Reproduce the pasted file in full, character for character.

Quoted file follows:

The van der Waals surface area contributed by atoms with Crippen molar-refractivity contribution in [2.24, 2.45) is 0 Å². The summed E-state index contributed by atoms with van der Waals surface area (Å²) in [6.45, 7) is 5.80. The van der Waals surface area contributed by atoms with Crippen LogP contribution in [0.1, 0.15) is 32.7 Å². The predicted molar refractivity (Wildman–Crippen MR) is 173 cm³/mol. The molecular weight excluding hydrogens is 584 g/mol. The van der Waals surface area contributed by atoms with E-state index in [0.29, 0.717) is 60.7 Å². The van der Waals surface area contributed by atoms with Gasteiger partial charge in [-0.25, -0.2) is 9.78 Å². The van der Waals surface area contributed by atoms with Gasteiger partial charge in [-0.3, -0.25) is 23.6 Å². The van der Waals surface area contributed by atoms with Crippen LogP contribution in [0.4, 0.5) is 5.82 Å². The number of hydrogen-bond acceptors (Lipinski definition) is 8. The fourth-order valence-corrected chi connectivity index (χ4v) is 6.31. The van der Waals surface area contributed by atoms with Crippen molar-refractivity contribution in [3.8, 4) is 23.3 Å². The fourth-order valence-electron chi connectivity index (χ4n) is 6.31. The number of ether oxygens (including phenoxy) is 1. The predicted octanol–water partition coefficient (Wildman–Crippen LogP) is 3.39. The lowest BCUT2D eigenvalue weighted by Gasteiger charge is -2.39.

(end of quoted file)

The van der Waals surface area contributed by atoms with Crippen molar-refractivity contribution in [2.24, 2.45) is 0 Å². The summed E-state index contributed by atoms with van der Waals surface area (Å²) in [6.45, 7) is 5.80. The van der Waals surface area contributed by atoms with Crippen LogP contribution in [0.1, 0.15) is 32.7 Å². The predicted molar refractivity (Wildman–Crippen MR) is 173 cm³/mol. The molecular weight excluding hydrogens is 584 g/mol. The van der Waals surface area contributed by atoms with E-state index in [0.29, 0.717) is 60.7 Å². The van der Waals surface area contributed by atoms with Gasteiger partial charge in [-0.25, -0.2) is 9.78 Å². The van der Waals surface area contributed by atoms with Gasteiger partial charge in [-0.3, -0.25) is 23.6 Å². The van der Waals surface area contributed by atoms with Crippen LogP contribution in [0.4, 0.5) is 5.82 Å². The number of hydrogen-bond acceptors (Lipinski definition) is 8. The fourth-order valence-corrected chi connectivity index (χ4v) is 6.31. The van der Waals surface area contributed by atoms with Crippen molar-refractivity contribution in [3.8, 4) is 23.3 Å². The fourth-order valence-electron chi connectivity index (χ4n) is 6.31. The number of ether oxygens (including phenoxy) is 1. The predicted octanol–water partition coefficient (Wildman–Crippen LogP) is 3.39. The lowest BCUT2D eigenvalue weighted by Gasteiger charge is -2.39.